Certification: A certification is a written statement you make when you file your papers with the court in which you state that all the information contained in the papers is true to the best of your knowledge.
Discovery Motion: A discovery motion asks the court for a ruling on some phase of the discovery process such as a motion for more specific answers to interrogatories, a motion to compel depositions. Before filing a discovery motion, the moving party must try to resolve the matter with the other party in the case.
Docket Number: The docket number is the number the court assigns to your case so that it may be identified and located easily. Once you have a docket number, you must include it on all your communications with the court.
Motion: A motion is an application to the court for a specific order or ruling to be made in favor of the person making the motion (the movant).
Motion Day: Courts hear motions on specified days in some jurisdiction, it is usually on (Tues or Fridays) on the court calendar called motion days. While in other Jurisdiction, the motion days can fall on any day, so please check your local jurisdiction when filing your motions. A schedule of the court’s motion days can be obtained from the court staff or on Internet at the Judiciary’s website.
Movant or Moving Party: The movant or moving party is the person who is bringing the motion.
Notice of Motion: A notice of motion is the form used to inform the court and all opposing parties that the moving party is seeking a specific ruling or order from the court.
Oral Argument: Oral argument refers to the appearance in court by the parties to present their positions to the judge in person. Either side may request oral argument, but the decision on whether there will be oral argument is up to the judge. If oral argument is not requested by either of the parties or the judge, the motion will be decided “on the papers.”
Proof of Mailing: Proof of mailing is the form in which you provide the dates and the method you used to give the other parties copies of the papers that you filed in court.
Proposed Form of Order: A proposed order is a form that the judge can use to either grant or deny the relief sought in the motion. Every motion must be accompanied by a proposed form of order.
Return date: The return date is the date on which the court will consider the motion. If you request oral argument, you must appear before the judge. If no oral argument is requested, the matter will be decided “on the papers.” That is, the judge will decide the motion on what has been submitted in the moving papers and in the opposition papers, without having anyone appear in court.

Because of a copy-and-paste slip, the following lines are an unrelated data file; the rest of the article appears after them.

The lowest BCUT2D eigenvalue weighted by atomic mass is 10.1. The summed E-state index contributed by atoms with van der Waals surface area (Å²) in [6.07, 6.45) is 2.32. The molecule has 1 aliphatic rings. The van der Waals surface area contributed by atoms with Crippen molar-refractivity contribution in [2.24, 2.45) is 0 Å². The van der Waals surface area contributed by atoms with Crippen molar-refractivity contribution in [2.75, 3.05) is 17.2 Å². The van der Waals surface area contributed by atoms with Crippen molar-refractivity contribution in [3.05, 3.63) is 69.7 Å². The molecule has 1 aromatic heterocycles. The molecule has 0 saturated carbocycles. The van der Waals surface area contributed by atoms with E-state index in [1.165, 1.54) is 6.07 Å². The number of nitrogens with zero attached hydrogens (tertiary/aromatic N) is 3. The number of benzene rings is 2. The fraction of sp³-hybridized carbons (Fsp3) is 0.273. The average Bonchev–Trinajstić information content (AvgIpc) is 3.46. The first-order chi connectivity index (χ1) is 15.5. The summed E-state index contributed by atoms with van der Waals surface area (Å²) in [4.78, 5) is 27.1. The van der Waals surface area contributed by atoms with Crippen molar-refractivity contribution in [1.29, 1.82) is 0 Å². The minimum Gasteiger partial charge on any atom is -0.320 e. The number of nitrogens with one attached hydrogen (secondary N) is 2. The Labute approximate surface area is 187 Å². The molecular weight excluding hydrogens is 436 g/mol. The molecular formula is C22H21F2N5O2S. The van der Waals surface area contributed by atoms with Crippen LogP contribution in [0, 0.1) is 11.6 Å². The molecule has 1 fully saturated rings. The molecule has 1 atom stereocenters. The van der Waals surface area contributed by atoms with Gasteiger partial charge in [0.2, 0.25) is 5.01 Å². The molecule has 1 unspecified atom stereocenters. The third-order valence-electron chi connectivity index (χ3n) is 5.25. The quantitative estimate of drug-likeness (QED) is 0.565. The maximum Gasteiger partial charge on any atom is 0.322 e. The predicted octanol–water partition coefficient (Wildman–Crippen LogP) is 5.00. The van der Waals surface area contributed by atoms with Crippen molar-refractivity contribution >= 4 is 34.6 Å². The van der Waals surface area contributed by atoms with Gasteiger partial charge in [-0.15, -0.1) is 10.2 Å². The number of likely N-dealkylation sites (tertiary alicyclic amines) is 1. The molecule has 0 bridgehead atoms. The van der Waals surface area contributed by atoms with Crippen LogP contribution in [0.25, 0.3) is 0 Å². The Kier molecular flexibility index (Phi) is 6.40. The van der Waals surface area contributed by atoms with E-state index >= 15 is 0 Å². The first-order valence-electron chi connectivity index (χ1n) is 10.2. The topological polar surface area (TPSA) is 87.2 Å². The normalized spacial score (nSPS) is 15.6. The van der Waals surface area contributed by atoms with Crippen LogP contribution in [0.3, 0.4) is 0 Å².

Summary Judgment: A motion for summary judgment asks the court to resolve the case in the moving party’s favor without a trial because there is no dispute over the facts of the case and the law supports the moving party’s position.
Response in Opposition Motion: This is type of Motion an opposing litigant needs to file in response to the motion for summary judgment. The purpose of filing this response is to tell the court that there are “genuine issues of material fact”, in dispute which requires that the opponent’s motion for summary judgment should not be granted as a matter of law.
In certain Jurisdiction, the opposition motion can be called by certain names, but Pro se litigants should ensure that the caption motion they are filing indicates either the phrase “response in opposition to Motion to Summary Judgment” or “Objection to Motion to Summary Judgment”, this is to ensure that the Court understands that you are opposing such Motion otherwise, it might be granted by default without an opposition in place, which will automatically end your case unless you appeals that final judgment.
STEPS TO TAKE TO RESPOND TO A MOTION
STEP 1: COMPLETE THE CERTIFICATION IN OPPOSITION TO MOTION AND CERTIFICATION OF SERVICE. In some jurisdictions, it is called (FORM A).
The Certification in Opposition to Motion tells the court the reasons why you object of the ruling requested by your adversary and why the court should deny the request. Fill in the required information.
You must indicate whether you want to waive oral argument and let the judge decide the motion on the papers or not. If you request oral
argument you must tell the court why you think it is necessary. Note: The judge makes the decision on whether there should be oral argument. The judge may request it even if neither party asked for it. Similarly, the
judge may deny the request for oral argument. The Certification of Service tells the court the date on which you mailed the copies of your response to your adversary.
STEP 2: PREPARE YOUR RESPONSE FOR MAILING.
Checklist: You will need the following items:
___ The original of your Certification in
Opposition to Motion for filing in court. If you want the court to return a copy stamped “filed,” you should include a copy and a stamped self-
addressed envelope or take a copy with you to the Clerk of Courts when you are filing it to have the second copy stamped.
___ One copy of the Certification for each party to the lawsuit.
STEP 3: MAIL THE CERTIFICATION IN OPPOSITION TO MOTION TO YOUR ADVERSARY AND ANY OTHER PARTY TO THE LAWSUIT.
Check with your local rules to ensure what the time of service is. In some jurisdictions, you must serve your adversary no later than 8 days before the specified return date of the notice of motion (10 days if it is opposition to a motion for summary judgment). IT IS IMPORTANT THOUGH TO CHECK TO ENSURE WHAT YOUR LOCAL RULES INDICATES AS TO HOW MANY DAYS YOU HAVE FOR SERVICE.
While some court rules do not require you to send your papers by certified mail, it is suggested that you send your certification by regular and certified mail, return receipt requested. You will then have the green card when it is returned to you as proof of service.
STEP 4: MAIL OR DELIVER THE CERTIFICATION TO THE COURT. You may deliver your papers to the court in person or you may mail them. The court address is usually available on line at their website.
If you mail the papers, we recommend that you use certified mail, return receipt requested.
Mail or deliver to the court the original of the Certification. If you want the court to return a copy marked “filed” to you, include a copy of the certification along with a self-addressed, stamped envelope. Remember to sign everything you file with the court with Original “Ink Pen” impression before filing. (Photocopies are usually not accepted for filing unless, you sign it again in front of the clerk with “ink pen” impression).
If you find yourself in an unfortunate situation of losing or about to your home to wrongful fraudulent foreclosure, and need a complete package that will help you challenge these fraudsters and save your home from foreclosure visit: http://www.fightforeclosure.net